10. I am sure you appreciate the difficulty of explaining the evolution of the nervous system using this huge tree, which contains all the branches. I recommend this nice link.
11. The subject is over my head.
12. Above all, dealing with the human brain will require much more time and much more effort. So I am going to give a bird’s-eye view.
13. I like this kind of view because it contains roots and it does not categorize by hierarchy.
14. This cladogram is my main road in this presentation. The first junction is at the divergence to the vertebrates.
15. The draft of the nervous system has several plans. The simplest form of network plan is seen in Hydras.
16. This plan is really a simple network which contains only one kind of nerve cell.
17. But this network manages to execute very complicated movements.
18. The Amphioxus also has a very simple nervous system draft. It is not a vertebrate but vertebrates have the same ancestors as the Amphioxus.
19. In Turkish we call the Amphioxus ‘Batrak’. It has a craniocaudal longitudinal nervous system plan.
20. This nervous system belongs to the simplest living chordate and its main feature is the sharp point at each end.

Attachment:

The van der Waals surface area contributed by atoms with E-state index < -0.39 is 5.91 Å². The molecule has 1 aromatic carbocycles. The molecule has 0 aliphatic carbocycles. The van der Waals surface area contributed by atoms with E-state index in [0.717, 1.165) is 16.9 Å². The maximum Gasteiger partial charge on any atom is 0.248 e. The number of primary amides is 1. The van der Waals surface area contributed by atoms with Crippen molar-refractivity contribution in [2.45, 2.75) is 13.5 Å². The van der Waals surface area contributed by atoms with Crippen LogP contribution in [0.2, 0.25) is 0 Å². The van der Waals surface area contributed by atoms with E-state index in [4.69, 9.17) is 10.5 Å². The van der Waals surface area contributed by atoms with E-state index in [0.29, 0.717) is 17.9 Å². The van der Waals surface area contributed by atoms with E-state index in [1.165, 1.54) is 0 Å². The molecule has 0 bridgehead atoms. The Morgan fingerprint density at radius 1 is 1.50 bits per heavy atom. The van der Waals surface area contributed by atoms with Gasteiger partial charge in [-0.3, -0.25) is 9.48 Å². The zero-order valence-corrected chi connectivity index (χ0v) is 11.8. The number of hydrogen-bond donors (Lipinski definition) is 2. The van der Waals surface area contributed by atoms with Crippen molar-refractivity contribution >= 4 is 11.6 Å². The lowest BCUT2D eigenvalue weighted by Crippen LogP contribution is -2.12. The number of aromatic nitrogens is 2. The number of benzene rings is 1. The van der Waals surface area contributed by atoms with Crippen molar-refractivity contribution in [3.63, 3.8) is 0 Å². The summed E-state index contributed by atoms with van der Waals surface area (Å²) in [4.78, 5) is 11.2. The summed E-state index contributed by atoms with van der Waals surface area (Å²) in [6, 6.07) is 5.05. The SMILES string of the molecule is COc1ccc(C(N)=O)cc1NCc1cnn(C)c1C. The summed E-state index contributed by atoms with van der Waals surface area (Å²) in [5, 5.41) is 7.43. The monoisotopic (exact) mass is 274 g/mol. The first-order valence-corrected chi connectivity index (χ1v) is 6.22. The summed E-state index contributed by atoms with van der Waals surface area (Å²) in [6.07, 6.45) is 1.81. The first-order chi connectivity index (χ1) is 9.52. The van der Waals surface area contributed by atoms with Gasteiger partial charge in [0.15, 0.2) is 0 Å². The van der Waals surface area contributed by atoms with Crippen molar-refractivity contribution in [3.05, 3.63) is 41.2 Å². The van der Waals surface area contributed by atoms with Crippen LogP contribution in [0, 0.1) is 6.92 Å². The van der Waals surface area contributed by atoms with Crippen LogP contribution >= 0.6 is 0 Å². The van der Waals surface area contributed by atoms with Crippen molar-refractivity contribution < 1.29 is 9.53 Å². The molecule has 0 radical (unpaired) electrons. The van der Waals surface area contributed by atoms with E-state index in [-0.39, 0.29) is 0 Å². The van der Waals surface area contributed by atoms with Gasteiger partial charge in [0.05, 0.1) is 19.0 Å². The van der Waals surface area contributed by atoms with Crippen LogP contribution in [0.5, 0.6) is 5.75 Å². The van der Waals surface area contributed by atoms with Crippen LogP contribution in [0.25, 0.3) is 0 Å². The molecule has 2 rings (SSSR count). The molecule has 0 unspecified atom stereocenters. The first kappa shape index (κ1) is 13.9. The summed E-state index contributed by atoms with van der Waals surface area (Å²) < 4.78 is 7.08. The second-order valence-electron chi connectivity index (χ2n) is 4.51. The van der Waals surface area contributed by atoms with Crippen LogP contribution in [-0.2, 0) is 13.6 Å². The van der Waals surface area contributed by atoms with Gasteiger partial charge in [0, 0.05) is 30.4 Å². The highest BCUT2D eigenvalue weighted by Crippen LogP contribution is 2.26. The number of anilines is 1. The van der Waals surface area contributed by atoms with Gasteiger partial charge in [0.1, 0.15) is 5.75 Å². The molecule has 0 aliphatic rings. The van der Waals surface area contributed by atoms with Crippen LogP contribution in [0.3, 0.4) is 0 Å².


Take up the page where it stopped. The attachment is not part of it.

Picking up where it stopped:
21. In vertebrates, the chordate has a new cranial organization.
22. The simplest vertebrates are chordates and also have a complex cranial organization. The new neuron cumulation and communications are developed. They are jawless fish.
23. Lampreys are jawless fish.
24. And in Turkish we call these animals «Taşemen». Their nervous system has a diencephalon, mesensephalon, telencephalon and olfactory bulb.
25. Cartilaginous fish have more complex nervous systems.
26. There is a new neuron organization relating to equilibrium during movement. It is the cerebellum.
27. Sharks’ nervous systems have the same cerebellum organization.
28. Dogfish are also hunters and their telencephalon is profoundly developed.
29. Bony vertebrates are divided into two main branches; Ray-finned vertebrates and Lobe-finned vertebrates. I will quickly skip through ray-finned fish and move on to teleosts.
30. Electric fish have an enormous cerebellum. This is probably to detect the electrical fields of objects.
31. Mormyrids are an example of mosaic evolution in teleost fish.
32. Salmon;
33. Salmon have a basic nervous system plan, like other fish.
34. Polypterus;
35. Polypterus has a rather primitive plan but the draft of the nervous system is similar to that of other fish.
36. Polypterus has a rather primitive plan but the draft of the nervous system is similar to that of other fish.
37. As their branch’s name suggests, their fins seem to be an extension of the body, but they have very a small brain.
38. The latest genomic studies also support the theory that Coelacanths are living fossils and that Lungfish (not Coelacanths) are the closest relatives to Tetrapods.